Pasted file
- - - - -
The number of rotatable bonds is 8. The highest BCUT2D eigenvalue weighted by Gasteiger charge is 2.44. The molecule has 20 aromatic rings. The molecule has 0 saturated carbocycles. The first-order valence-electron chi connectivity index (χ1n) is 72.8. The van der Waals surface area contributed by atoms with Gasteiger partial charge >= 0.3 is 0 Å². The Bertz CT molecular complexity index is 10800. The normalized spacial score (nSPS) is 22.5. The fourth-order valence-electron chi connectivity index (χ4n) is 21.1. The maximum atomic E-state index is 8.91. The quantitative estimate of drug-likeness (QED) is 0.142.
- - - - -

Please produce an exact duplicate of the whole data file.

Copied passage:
The number of rotatable bonds is 8. The highest BCUT2D eigenvalue weighted by Gasteiger charge is 2.44. The molecule has 20 aromatic rings. The molecule has 0 saturated carbocycles. The first-order valence-electron chi connectivity index (χ1n) is 72.8. The van der Waals surface area contributed by atoms with Gasteiger partial charge >= 0.3 is 0 Å². The Bertz CT molecular complexity index is 10800. The normalized spacial score (nSPS) is 22.5. The fourth-order valence-electron chi connectivity index (χ4n) is 21.1. The maximum atomic E-state index is 8.91. The quantitative estimate of drug-likeness (QED) is 0.142.